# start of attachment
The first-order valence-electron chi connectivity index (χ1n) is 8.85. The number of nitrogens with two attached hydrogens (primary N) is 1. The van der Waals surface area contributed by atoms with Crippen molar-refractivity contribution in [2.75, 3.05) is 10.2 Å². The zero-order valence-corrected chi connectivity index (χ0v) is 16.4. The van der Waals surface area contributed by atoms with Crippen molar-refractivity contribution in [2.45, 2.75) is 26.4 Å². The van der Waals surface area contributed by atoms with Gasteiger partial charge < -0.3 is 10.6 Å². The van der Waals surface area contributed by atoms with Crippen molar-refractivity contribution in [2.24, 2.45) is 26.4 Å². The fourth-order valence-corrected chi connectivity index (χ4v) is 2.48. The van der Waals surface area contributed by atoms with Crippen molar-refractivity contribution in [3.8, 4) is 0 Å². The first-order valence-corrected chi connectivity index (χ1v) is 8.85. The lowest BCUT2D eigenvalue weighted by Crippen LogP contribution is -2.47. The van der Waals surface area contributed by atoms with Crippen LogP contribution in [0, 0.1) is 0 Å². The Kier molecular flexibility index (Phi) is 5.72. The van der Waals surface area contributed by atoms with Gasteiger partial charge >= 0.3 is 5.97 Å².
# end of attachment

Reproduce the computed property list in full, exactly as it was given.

The first-order valence-electron chi connectivity index (χ1n) is 8.85. The number of nitrogens with two attached hydrogens (primary N) is 1. The van der Waals surface area contributed by atoms with Crippen molar-refractivity contribution in [2.75, 3.05) is 10.2 Å². The zero-order valence-corrected chi connectivity index (χ0v) is 16.4. The van der Waals surface area contributed by atoms with Crippen molar-refractivity contribution in [2.45, 2.75) is 26.4 Å². The van der Waals surface area contributed by atoms with Gasteiger partial charge < -0.3 is 10.6 Å². The van der Waals surface area contributed by atoms with Crippen molar-refractivity contribution in [2.24, 2.45) is 26.4 Å². The fourth-order valence-corrected chi connectivity index (χ4v) is 2.48. The van der Waals surface area contributed by atoms with Crippen molar-refractivity contribution in [3.8, 4) is 0 Å². The first-order valence-corrected chi connectivity index (χ1v) is 8.85. The lowest BCUT2D eigenvalue weighted by Crippen LogP contribution is -2.47. The van der Waals surface area contributed by atoms with Crippen LogP contribution in [0, 0.1) is 0 Å². The Kier molecular flexibility index (Phi) is 5.72. The van der Waals surface area contributed by atoms with Gasteiger partial charge >= 0.3 is 5.97 Å².